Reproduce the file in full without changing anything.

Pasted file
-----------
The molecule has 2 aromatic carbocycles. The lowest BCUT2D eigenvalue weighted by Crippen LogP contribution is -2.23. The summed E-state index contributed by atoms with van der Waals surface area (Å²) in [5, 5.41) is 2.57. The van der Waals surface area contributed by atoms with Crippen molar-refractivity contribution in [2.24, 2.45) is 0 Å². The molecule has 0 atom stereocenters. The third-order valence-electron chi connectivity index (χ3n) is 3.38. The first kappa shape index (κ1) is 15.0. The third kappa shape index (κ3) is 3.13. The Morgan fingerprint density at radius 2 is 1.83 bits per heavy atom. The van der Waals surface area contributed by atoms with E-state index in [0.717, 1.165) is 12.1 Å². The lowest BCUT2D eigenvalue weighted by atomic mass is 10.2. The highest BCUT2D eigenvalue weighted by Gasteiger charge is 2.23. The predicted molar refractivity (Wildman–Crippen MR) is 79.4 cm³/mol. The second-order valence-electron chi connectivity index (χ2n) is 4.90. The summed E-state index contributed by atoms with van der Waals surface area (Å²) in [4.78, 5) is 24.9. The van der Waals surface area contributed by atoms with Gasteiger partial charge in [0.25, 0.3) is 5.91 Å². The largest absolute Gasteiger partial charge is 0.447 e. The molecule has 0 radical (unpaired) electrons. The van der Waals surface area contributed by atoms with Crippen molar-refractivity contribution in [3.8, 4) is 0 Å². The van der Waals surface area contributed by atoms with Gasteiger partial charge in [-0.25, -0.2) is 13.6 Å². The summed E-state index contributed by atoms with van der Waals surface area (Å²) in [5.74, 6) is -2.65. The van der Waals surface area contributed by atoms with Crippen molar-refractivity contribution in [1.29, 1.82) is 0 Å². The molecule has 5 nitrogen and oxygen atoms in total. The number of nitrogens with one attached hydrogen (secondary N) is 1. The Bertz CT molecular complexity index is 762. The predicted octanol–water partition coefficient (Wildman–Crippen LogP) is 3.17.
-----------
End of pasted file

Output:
The molecule has 2 aromatic carbocycles. The lowest BCUT2D eigenvalue weighted by Crippen LogP contribution is -2.23. The summed E-state index contributed by atoms with van der Waals surface area (Å²) in [5, 5.41) is 2.57. The van der Waals surface area contributed by atoms with Crippen molar-refractivity contribution in [2.24, 2.45) is 0 Å². The molecule has 0 atom stereocenters. The third-order valence-electron chi connectivity index (χ3n) is 3.38. The first kappa shape index (κ1) is 15.0. The third kappa shape index (κ3) is 3.13. The Morgan fingerprint density at radius 2 is 1.83 bits per heavy atom. The van der Waals surface area contributed by atoms with E-state index in [0.717, 1.165) is 12.1 Å². The lowest BCUT2D eigenvalue weighted by atomic mass is 10.2. The highest BCUT2D eigenvalue weighted by Gasteiger charge is 2.23. The predicted molar refractivity (Wildman–Crippen MR) is 79.4 cm³/mol. The second-order valence-electron chi connectivity index (χ2n) is 4.90. The summed E-state index contributed by atoms with van der Waals surface area (Å²) in [4.78, 5) is 24.9. The van der Waals surface area contributed by atoms with Gasteiger partial charge in [0.25, 0.3) is 5.91 Å². The largest absolute Gasteiger partial charge is 0.447 e. The molecule has 0 radical (unpaired) electrons. The van der Waals surface area contributed by atoms with Crippen molar-refractivity contribution in [3.8, 4) is 0 Å². The van der Waals surface area contributed by atoms with Gasteiger partial charge in [-0.25, -0.2) is 13.6 Å². The summed E-state index contributed by atoms with van der Waals surface area (Å²) in [5.74, 6) is -2.65. The van der Waals surface area contributed by atoms with Crippen molar-refractivity contribution in [1.29, 1.82) is 0 Å². The molecule has 5 nitrogen and oxygen atoms in total. The number of nitrogens with one attached hydrogen (secondary N) is 1. The Bertz CT molecular complexity index is 762. The predicted octanol–water partition coefficient (Wildman–Crippen LogP) is 3.17.